people will be offended by kittens on a shirt ….. so yeah, that is unreasonable …… and vague and no real way to enforce it …… but in a school …. NO messages would be a good …………. it is a place for education ….. not sending “messages” ………

          • Ambulance Chaser

            Tinker v. Des Moines: students are Constitutionally permitted to send messages with their attire in public schools.

            “people will be offended by kittens on a shirt ….. so yeah, that is unreasonable …..”

            Doesn’t answer the question I was asking.

            “and vague and no real way to enforce it ……”

            Same way you enforce every other rule. Sometimes it comes down to a judgment call. Sorry, being a school principal is hard.

    • Ambulance Chaser

      I think there’s room in our laws to differentiate them. I wouldn’t want to ban students from wearing any and all religious apparel on the grounds that some student MIGHT wear an offensive shirt. I don’t think such a ban would even be constitutional.

      Banning shirts that attack a given group is fine with me. I don’t care what the reason is that they’re attacking that group (religious or otherwise), but attacks can–and should–be banned.

      • Trilemma

        The law could give some guidelines, but ultimately, it will be up to school administrators to decide what is acceptable and what isn’t. I think there’s enough gray area that there will be problems with whatever the school administrators decide. I think students will tend to push the limits of what is acceptable.

  • Dan Smith

    That means all religious expression, not just YOUR RELIGION…

    • Copyleft

      Indeed. I’m sure the proponents of this bill will welcome student calls to Allah, Vishnu, and Satan with equal respect.

      • Dan Smith

        But every knee will bow to Jesus and proclaim Him Lord of all one day whether they like it or not or believe it or not…

        • Copyleft

          Cool story, bro. And it’s just adorable that you believe that.

          • Dan Smith

            You better hope you are right because your eternity rests on it, and that is a long time to be wrong… like forever…

          • Copyleft

            Oh, look; another lame retread of Pascal’s Wager. Yawn. Better start praying to Allah, Vishnu, and Odin, just in case.

  • Grace Kim Kwon

    The government should make the Christian schools free like public schools. It’s not fair that religious people have to pay for the atheistic and sodomic public schools which their kids never attend.

    • RWH

      I’m not interested in paying tax dollars to churches other than my own. If they feel that religious education is important, let them pay for it. We went through this back in the 1940s and 50s when the Catholic Church was demanding that we pay for their schools so that they could teach the Catholic religion.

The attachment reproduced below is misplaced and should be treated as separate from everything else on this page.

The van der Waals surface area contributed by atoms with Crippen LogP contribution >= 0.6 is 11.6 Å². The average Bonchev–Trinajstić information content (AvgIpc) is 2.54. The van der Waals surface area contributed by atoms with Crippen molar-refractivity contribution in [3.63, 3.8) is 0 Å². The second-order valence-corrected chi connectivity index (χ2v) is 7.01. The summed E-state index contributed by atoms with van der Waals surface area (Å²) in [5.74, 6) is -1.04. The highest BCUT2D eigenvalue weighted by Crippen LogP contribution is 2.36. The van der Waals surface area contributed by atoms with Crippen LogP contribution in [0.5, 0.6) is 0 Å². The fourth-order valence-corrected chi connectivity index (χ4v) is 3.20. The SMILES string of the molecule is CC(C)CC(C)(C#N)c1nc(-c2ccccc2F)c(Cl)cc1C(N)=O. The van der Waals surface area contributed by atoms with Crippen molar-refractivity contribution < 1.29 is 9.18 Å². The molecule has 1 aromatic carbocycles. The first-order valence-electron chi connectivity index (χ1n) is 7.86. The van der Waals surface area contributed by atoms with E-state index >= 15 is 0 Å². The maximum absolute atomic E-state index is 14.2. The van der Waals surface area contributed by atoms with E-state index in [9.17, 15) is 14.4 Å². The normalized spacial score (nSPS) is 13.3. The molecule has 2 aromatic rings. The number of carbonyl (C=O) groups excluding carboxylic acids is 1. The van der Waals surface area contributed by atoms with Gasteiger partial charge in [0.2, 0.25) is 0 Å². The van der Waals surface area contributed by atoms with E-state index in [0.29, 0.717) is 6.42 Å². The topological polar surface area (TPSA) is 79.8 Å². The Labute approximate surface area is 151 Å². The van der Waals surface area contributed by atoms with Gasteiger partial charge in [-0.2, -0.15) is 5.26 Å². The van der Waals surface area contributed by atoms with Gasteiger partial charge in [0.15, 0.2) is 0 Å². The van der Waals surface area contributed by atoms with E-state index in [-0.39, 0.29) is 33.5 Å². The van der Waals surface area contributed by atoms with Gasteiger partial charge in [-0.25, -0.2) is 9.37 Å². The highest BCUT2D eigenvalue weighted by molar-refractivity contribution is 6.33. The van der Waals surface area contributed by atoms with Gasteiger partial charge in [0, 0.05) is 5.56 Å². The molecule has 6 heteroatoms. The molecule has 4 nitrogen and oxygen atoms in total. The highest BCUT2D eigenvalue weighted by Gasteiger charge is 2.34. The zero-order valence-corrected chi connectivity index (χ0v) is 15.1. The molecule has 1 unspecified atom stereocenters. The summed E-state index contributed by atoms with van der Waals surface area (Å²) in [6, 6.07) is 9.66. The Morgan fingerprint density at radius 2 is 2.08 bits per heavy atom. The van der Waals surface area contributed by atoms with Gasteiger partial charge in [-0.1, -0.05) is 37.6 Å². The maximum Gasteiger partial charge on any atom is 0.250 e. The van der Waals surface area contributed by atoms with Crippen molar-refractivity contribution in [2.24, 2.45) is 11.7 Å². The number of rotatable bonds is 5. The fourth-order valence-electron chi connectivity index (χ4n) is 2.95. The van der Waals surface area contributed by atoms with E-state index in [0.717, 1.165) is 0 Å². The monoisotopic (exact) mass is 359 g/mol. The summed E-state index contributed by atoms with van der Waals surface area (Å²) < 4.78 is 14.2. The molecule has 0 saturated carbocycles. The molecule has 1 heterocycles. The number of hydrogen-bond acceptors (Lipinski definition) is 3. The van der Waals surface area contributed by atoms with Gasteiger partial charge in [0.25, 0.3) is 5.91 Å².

• Copyleft

      By that same logic, people without children shouldn’t have to pay taxes for schools at all. But that’s not how society works.

      • Grace Kim Kwon

        You are wrong. All children must be taken care well by all adults since all adults were children at some point. Godless and childless people should not take any leadership because they do not care about children and therefore are destructive to nations. Christian USA was noble and helpful. Secular USA lives for destructive immorality and is meaningless.

        • RWH

          Grace. We have been through this over and over. We have no religious test for holding any position or office in the government, which includes the schools. We don’t want a state church. If we had one, it would be something not to your liking. Stop trying to make us what we are not and don’t want to be.

        • Copyleft

          …you DO realize you’ve just made an argument for national healthcare, right? “Because all of us have been sick before.”

          • Grace Kim Kwon

            I’m for partial national health care. It should not cover abortion or suicide or sex-change or tattoos or anything murderous and immoral.

  • Copyleft

    Any student can already pray, and no one has attempted to interfere with this. What they can’t do is PREACH, or expect special treatment and privileges from the school faculty in support of their activity.

  • Cheryl Semrau

    I wanted to email the above article but could not.

    • Sharon_at_home

      Copy the address and paste it into an email. That way they can link to the article.

  • Robert

    I,’am Lutheran so I only favor laws favoring only Christians in their having religious expression. Not other views. This Law the way it’s wrote can lead to the problem that people might think any god Will do . It is better not to have school prayer than have to include heathen prayers

    • airstart

      You make a valid point, however, Humanism is a religion also. If religious expression were to be removed from the public venue, the Humanist belief system along with it’s accompanying baggage like evolutionary theory, naturalism, and billions of years of earth history should go also. They are all faith based worldviews.

  • airstart

    If Muslims are allowed to wear the hijab, Christians, should be able to wear crosses, Jews wearing yarmulke and star of David symbols.

  • Grace Kim Kwon

    Secular nations should know that humans are a religious entity; prohibiting religious expression is like prohibiting the person himself.